There were quite a few interesting comments on a recent post of mine, where I’d outlined a community participation rule-of-thumb I’d been using for a while, which I repeat here for the sake of convenience:
- For every 1000 people who join a community:
- 920 are lurkers, passive observers
- 60 are watchers, active observers capable and willing to kibitz
- 15 are activists, actually doing something
- â€¦and 5 are hyperactive, passionate about what theyâ€™re doing, almost to a point of obsession
David Tebbutt wanted to know whether this was about public communities or business ones (by which I’ve taken him to mean within-enterprise ones), and bemoaned the implications for enterprises if it held true within-enterprise. David Churbuck, who’d been working on a similar issue serendipitously, felt it reinforced what he’d learnt at Reel-Time since 1995; JohnÂ Dodds was in similar vein, pointing me at a post he’d written on the same subject, quoting Jakob Neilsen on participation inequality and suggesting a 90:9:1 split from lurker to passionate. Mark Cahill, who also has experience of Reel-Time, warned about something I’d apparently missed, while endorsing the core: he felt that 2 out of a thousand were monumental jerks who need to be disciplined “pour encourager les autres”.
It’s actually quite a lot to take in, at least for me, and so I’ll keep my response brief. For now.
I think there are two dimensions to community that we must take into account if we are to understand community dynamics in this kind of analysis.
The first is time. People do not stay static in the community roles I’ve suggested; over the right period of time, yesterday’s lurkers may become tomorrow’s hyperactives; there is a gentle churn in roles as people leave and others join, and individual motivations change.
The second is topic. As communities grow, they tend to stay together on some overarching principle or shared ideal, yet clearly disaggregate into a number of subcommunities where the lurker-active-hyperactive roles shift again. One man’s meat is another man’s poison and all that jazz. In fact, as a community scales, I think its very existence depends on its ability to evolve these overlapping narrow-interest subcommunities. Chris Locke used to call it “organic gardening” whenever we spoke about this during the early Cluetrain days; Amy Jo Kim made clear reference to such behaviour in her seminal bookÂ Community Building On The Web.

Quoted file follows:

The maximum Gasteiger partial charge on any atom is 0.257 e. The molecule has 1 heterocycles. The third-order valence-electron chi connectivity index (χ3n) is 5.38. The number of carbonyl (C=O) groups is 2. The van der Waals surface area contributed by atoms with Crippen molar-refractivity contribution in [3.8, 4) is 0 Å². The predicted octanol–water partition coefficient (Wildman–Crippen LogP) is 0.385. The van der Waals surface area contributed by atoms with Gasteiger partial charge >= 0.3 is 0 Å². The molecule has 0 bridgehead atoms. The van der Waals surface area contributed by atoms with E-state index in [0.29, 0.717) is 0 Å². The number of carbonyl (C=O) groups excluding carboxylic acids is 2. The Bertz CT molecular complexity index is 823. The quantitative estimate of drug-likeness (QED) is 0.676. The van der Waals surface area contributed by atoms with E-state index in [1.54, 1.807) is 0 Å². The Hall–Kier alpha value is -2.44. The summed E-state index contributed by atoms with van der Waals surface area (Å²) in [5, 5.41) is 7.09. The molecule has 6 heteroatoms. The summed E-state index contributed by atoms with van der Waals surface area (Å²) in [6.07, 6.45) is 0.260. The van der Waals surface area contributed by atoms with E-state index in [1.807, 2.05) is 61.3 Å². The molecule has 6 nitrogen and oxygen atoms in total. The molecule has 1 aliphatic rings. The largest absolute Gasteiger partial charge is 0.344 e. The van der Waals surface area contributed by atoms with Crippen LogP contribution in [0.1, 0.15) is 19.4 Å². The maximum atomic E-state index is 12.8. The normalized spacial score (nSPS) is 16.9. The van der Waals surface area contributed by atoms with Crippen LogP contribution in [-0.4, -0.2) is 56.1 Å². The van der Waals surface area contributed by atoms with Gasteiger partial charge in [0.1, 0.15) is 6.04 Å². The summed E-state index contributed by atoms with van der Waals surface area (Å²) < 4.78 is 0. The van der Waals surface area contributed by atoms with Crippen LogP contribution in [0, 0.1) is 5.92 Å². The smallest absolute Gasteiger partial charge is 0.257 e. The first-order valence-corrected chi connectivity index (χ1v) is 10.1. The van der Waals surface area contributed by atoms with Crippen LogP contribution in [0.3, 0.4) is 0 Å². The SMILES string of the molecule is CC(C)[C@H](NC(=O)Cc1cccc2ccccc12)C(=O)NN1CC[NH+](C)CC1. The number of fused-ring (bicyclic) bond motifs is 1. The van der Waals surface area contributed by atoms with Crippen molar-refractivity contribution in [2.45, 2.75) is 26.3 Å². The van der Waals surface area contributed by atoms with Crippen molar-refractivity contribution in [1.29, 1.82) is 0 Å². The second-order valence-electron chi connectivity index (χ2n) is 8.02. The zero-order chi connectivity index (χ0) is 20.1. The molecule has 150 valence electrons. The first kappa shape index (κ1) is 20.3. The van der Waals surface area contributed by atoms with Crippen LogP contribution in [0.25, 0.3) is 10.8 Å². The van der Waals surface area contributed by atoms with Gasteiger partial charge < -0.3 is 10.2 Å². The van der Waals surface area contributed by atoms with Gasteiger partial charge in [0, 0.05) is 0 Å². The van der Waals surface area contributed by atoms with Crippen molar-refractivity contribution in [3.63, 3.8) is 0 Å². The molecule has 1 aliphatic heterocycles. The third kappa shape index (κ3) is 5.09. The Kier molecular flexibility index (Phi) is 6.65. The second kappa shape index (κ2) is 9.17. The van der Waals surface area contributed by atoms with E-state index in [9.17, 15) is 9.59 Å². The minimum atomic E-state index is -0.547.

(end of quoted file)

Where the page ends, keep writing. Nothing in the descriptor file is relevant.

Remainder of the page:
And I think, above and beyond all this, there is a Long Tail effect as well, where lurkers have their Warholian fifteen-minutes-of-intense-activity because a particular debate or issue really got them. These are healthy things. Not to be derided or pooh-poohed. No lurkers no community.
I am reminded of what Milton ended On His Blindness with:
They also serve who only stand and wait.
As far as Mark Cahill’s total-jerk problem is concerned, I’m not quite sure. I can see participation being blocked where there is gender, race or similar abuse, or even strong language, something that offends communal sensitivities.
But the extreme freerider is not one I’ve felt I could block. It is part of the price that can be paid by social software, and the only real way I know of curbing such behaviour is by the use of peer pressure.
Those are my early thoughts. I’m very grateful for the comments I’ve received, good food for thought.